Last year I simultaneously met a new friend and discovered the amazing body of work of a celebrated poet, Dan Gerber. We bonded over our ability to recite Eliot’s “The Love Song of J Alfred Prufrock,” (not your typical dinner party conversation) and our love for nature and wildness. I literally devoured his volumes of poetry, and his musical writing reverberated with me like the wind echoing amidst canyon walls—his poems have a mighty force, yet invite contemplation with their delicate grace.
If it’s any indication of his style, or my reverence for his talent, his books occupy a coveted place in my poetry bookshelf, right next to Jim Harrison, Robinson Jeffers and not far from Gary Snyder. A small sampling of a couple of my favorite lines: “Tonight the sky is holding its breath,” or “…that what we still long for/longs to be let go,/like that fleeting but unmistakable flavor in the air/just before it starts to rain.”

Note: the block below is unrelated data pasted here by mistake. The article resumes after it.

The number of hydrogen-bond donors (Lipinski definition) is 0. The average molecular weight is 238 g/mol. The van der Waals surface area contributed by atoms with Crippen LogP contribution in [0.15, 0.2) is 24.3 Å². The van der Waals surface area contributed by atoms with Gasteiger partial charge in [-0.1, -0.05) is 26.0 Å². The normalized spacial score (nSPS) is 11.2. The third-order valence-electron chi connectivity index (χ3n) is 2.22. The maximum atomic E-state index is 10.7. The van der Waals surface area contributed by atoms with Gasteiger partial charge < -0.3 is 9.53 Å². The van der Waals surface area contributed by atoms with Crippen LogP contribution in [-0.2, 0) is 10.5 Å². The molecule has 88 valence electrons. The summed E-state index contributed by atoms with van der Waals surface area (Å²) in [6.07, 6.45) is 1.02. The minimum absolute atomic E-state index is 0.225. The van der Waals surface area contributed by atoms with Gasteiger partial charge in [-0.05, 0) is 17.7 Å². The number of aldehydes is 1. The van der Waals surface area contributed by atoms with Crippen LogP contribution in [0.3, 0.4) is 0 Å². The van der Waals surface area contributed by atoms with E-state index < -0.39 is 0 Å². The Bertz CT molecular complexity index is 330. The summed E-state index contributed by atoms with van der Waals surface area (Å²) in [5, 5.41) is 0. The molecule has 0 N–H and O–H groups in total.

Dan is a prolific and diverse writer. He has authored eight books of poetry, and his poems have appeared in The New Yorker, Poetry, and Best American Poetry. He has also written a nonfiction account of the Indianapolis 500 automobile race, in Indy: The World’s Fastest Carnival Ride (1977), several novels, including Out of Control (1974) and A Voice from the River (1990), and a short story collection, Grass Fires (1987). Of his work across genres, Gerber told Contemporary Authors, “In poetry as well as prose, I feel less a creator than an instrument of experience. I write what presents itself to me as necessary.”
On November 10 at 2:00 pm at The Karpeles Manuscript Library in Santa Barbara, Dan will give a reading of his poetry and sign copies of his new book, Sailing Through Cassiopeia. He’ll also be signing books in Solvang at The Book Loft on November 28.